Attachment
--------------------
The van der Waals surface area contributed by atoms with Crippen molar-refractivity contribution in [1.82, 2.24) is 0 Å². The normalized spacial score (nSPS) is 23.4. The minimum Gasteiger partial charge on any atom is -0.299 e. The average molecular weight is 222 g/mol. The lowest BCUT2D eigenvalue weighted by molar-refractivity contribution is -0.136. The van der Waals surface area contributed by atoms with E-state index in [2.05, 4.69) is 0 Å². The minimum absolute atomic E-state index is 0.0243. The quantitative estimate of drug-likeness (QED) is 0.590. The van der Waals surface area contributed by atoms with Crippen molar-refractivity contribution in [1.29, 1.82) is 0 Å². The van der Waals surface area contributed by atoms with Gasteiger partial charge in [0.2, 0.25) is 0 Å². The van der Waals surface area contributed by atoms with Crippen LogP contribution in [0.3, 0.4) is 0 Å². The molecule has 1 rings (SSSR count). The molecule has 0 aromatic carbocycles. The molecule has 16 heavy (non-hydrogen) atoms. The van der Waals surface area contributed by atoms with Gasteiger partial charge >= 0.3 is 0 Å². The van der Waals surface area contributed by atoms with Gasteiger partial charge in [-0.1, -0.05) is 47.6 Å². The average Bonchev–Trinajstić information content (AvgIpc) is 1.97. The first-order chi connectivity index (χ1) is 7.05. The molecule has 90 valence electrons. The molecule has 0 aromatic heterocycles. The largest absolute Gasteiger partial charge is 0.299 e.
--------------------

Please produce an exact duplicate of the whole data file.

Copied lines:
The van der Waals surface area contributed by atoms with Crippen molar-refractivity contribution in [1.82, 2.24) is 0 Å². The normalized spacial score (nSPS) is 23.4. The minimum Gasteiger partial charge on any atom is -0.299 e. The average molecular weight is 222 g/mol. The lowest BCUT2D eigenvalue weighted by molar-refractivity contribution is -0.136. The van der Waals surface area contributed by atoms with E-state index in [2.05, 4.69) is 0 Å². The minimum absolute atomic E-state index is 0.0243. The quantitative estimate of drug-likeness (QED) is 0.590. The van der Waals surface area contributed by atoms with Crippen molar-refractivity contribution in [1.29, 1.82) is 0 Å². The van der Waals surface area contributed by atoms with Gasteiger partial charge in [0.2, 0.25) is 0 Å². The van der Waals surface area contributed by atoms with Crippen LogP contribution in [0.3, 0.4) is 0 Å². The molecule has 1 rings (SSSR count). The molecule has 0 aromatic carbocycles. The molecule has 16 heavy (non-hydrogen) atoms. The van der Waals surface area contributed by atoms with Gasteiger partial charge >= 0.3 is 0 Å². The van der Waals surface area contributed by atoms with Gasteiger partial charge in [-0.1, -0.05) is 47.6 Å². The average Bonchev–Trinajstić information content (AvgIpc) is 1.97. The first-order chi connectivity index (χ1) is 7.05. The molecule has 90 valence electrons. The molecule has 0 aromatic heterocycles. The largest absolute Gasteiger partial charge is 0.299 e.